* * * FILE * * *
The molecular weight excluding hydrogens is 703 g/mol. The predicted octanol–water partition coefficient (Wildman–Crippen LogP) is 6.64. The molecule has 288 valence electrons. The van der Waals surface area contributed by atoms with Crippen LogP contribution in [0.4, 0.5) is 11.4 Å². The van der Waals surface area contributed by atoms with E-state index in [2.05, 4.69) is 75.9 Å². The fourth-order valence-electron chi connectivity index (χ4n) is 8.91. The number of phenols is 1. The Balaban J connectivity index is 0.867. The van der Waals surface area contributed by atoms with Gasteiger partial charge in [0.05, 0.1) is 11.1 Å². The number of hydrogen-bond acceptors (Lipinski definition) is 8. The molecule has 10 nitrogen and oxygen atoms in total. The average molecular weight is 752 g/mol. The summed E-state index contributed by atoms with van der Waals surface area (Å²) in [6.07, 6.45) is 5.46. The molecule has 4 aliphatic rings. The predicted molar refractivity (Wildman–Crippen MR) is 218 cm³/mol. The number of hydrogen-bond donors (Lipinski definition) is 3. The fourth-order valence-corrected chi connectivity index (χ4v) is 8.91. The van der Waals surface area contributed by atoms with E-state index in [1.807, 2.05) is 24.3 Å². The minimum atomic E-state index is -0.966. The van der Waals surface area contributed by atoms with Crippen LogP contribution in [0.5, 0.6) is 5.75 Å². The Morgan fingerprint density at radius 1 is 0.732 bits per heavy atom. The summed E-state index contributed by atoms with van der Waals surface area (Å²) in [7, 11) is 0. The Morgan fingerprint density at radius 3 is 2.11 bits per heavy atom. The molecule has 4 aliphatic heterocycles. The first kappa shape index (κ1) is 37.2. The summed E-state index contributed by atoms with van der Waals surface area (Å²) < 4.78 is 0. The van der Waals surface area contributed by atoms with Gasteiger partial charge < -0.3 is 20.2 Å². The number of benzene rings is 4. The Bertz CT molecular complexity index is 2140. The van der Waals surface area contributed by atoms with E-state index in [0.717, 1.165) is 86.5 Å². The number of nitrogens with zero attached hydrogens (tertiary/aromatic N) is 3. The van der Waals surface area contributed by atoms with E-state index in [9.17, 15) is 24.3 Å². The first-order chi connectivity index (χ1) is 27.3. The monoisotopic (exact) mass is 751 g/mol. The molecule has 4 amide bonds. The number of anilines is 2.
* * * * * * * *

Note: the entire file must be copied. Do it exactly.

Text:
The molecular weight excluding hydrogens is 703 g/mol. The predicted octanol–water partition coefficient (Wildman–Crippen LogP) is 6.64. The molecule has 288 valence electrons. The van der Waals surface area contributed by atoms with Crippen LogP contribution in [0.4, 0.5) is 11.4 Å². The van der Waals surface area contributed by atoms with E-state index in [2.05, 4.69) is 75.9 Å². The fourth-order valence-electron chi connectivity index (χ4n) is 8.91. The number of phenols is 1. The Balaban J connectivity index is 0.867. The van der Waals surface area contributed by atoms with Gasteiger partial charge in [0.05, 0.1) is 11.1 Å². The number of hydrogen-bond acceptors (Lipinski definition) is 8. The molecule has 10 nitrogen and oxygen atoms in total. The average molecular weight is 752 g/mol. The summed E-state index contributed by atoms with van der Waals surface area (Å²) in [6.07, 6.45) is 5.46. The molecule has 4 aliphatic rings. The predicted molar refractivity (Wildman–Crippen MR) is 218 cm³/mol. The number of hydrogen-bond donors (Lipinski definition) is 3. The fourth-order valence-corrected chi connectivity index (χ4v) is 8.91. The van der Waals surface area contributed by atoms with E-state index in [1.807, 2.05) is 24.3 Å². The minimum atomic E-state index is -0.966. The van der Waals surface area contributed by atoms with Crippen LogP contribution in [0.5, 0.6) is 5.75 Å². The Morgan fingerprint density at radius 1 is 0.732 bits per heavy atom. The summed E-state index contributed by atoms with van der Waals surface area (Å²) in [7, 11) is 0. The Morgan fingerprint density at radius 3 is 2.11 bits per heavy atom. The molecule has 4 aliphatic heterocycles. The first kappa shape index (κ1) is 37.2. The summed E-state index contributed by atoms with van der Waals surface area (Å²) < 4.78 is 0. The van der Waals surface area contributed by atoms with Gasteiger partial charge < -0.3 is 20.2 Å². The number of benzene rings is 4. The Bertz CT molecular complexity index is 2140. The van der Waals surface area contributed by atoms with E-state index in [0.717, 1.165) is 86.5 Å². The number of nitrogens with zero attached hydrogens (tertiary/aromatic N) is 3. The van der Waals surface area contributed by atoms with E-state index in [9.17, 15) is 24.3 Å². The first-order chi connectivity index (χ1) is 27.3. The monoisotopic (exact) mass is 751 g/mol. The molecule has 4 amide bonds. The number of anilines is 2.